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Aanchir

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Aanchir
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  • Re: The Themes of Our Past Return???

    Playmobil is a very different toy than LEGO. For starters, they're generally aimed at a younger audience. This often makes a big difference — what feels totally new and unfamiliar to a four-year-old might feel tame and familiar to a six– or seven-year-old.

    Also, since they're not a building toy and their parts are generally more specialized, they have to keep sets and themes out longer to get their money's worth out of the molds. In LEGO's case, around 75% of the parts in a set are already being used in other sets regardless of theme, so their themes can be more flexible.

    All that said, I think the idea that LEGO doesn't believe in historic themes is just us AFOLs reading too deeply into their actions. LEGO doesn't have any sort of quota for "historic themes" — that's a category we use for themes that, to LEGO, might have no special relationship. And it's a category with little concrete meaning. Take away the two human characters who only appear in two sets a year and LEGO Elves is every bit as historic as, say, Knights' Kingdom II or Fright Knights.

    What LEGO does tend to have more consistently than "historic themes", broadly speaking, are Castle themes. And currently, Nexo Knights occupies that niche. That doesn't mean LEGO has given up on historic Castle sets forever, just that they wanted to experiment with a Castle theme that wasn't historic, just like how in 1998 they experimented with a Castle theme that wasn't European. Neither of those breaks from tradition was intended or expected to last forever, just to mix things up for a little bit.
    Lyichir
  • Re: New Grand Carousel?





    Definitely a purchase for me, but even not having the original Grand Carousel I don't think this one was or is meant to compete?  This does look smaller in scale - none the less I will be happy with it.




    The base is about 1/6 smaller in each direction (40x40 instead of 48x48), but regardless, it looks like a big improvement to me. The steps and "marquee" (not sure what you call it) are more intricate, and the animals feel a lot less basic than the sticker-faced horses of the old one. There are also fewer big gaps in the floor.

    Obviously we still have yet to see it in great detail, let alone see how well it functions. But given how notoriously fragile the old one was, I think this could be a good case study in how bigger isn't always better.
    LyichirmadforLEGO
  • Re: Why are tan 60478s this price?


    zmarkella said:



    MaffyD said:


    ^ Is the new part significantly different to the old? Is the reinforced underside preventing some connections?




    No difference from the outside.

    Here's an image showing the detail:
    https://img.bricklink.com/ItemImage/PL/85080.png

    I can't think of any 'legal' connection that would be prevented by the reinforced underside.


    The old version could be layered at a 45 degree angle offset, a technique that was used in some sets such as #6414 Dolphin Point. However, this technique was rarely used and the lack of a reinforced underside reduced the part's clutch power. After pieces like 4x4 round bricks and plates were introduced that technique became even less essential, so the part was redesigned. I can understand some MOCists preferring the old version if, say, they want to create towers with a spiral color pattern, but for other uses the new one should suffice.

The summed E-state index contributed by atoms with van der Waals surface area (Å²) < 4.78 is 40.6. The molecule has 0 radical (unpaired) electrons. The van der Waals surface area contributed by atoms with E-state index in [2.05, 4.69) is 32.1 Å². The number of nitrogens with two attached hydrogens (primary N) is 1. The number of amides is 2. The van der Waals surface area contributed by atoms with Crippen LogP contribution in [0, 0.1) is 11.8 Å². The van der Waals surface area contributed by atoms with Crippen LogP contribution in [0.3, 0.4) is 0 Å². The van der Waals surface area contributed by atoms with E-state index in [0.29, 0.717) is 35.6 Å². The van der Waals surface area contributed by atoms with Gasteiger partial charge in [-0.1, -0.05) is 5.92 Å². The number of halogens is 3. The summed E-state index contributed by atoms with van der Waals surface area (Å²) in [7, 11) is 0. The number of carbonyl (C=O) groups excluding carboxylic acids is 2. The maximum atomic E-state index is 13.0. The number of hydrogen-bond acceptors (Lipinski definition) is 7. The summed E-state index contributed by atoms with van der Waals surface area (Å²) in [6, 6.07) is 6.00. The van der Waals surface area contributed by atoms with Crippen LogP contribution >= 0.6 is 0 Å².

BumblepantsMAGNINOMINISUMBRA
  • Re: How many monorails were there




    Fauch said:







    davee123 said:




    Could have been 25 years before the first molded torso, perhaps?  Not sure if we have a date on when Sea-Tron was in development, but the first molded torso (apart from "stiffy" figs) I believe was in 2012 for Ninjago?

    DaveE








    the one you put on top of a regular torso?
    has there been a modified torso that fits on legs?
    and the head? I think I read yoda or jar jar were first to have modified heads, but I don't know.






    Dogpound and Leatherhead from TMNT are the only ones I can think of. Axl from Nexo Knights sort of has one, but it's still a regular torso underneath, just with a unique neck/shoulder/armor piece permanently affixed to it in place of the usual arms.

    First modified head was Jar-Jar, I think. Yoda came later (preceded by C-3PO, Chewbacca, and Watto).
    Dedgecko
  • Re: CMF Series 17 - The Real One (2017)

    I suspect the high CMF prices may be in part a way to curb demand. The first few series were very inexpensive, and consequently, tended to sell out very quickly. As a result there was a risk that people looking for them — people who might've paid well over the $2 price tag — might not find them at all. And that basically equates to lost sales. It also created a golden opportunity for resellers to buy the figs up in massive quantities and then hike up the prices to what people are ACTUALLY willing to pay, profiting mightily from all that unfulfilled demand where LEGO couldn't.

    The fact that we're not seeing such hugely inflated prices in the aftermarket for many of the more recent figs as there were for many of the earliest figs even back then suggests to me that LEGO is now doing a better job fulfilling demand in the primary market than they were previously.

    That's not to say you shouldn't prefer the old prices! But I think the price hikes make sense in that context.
    josekalelMynattBumblepants
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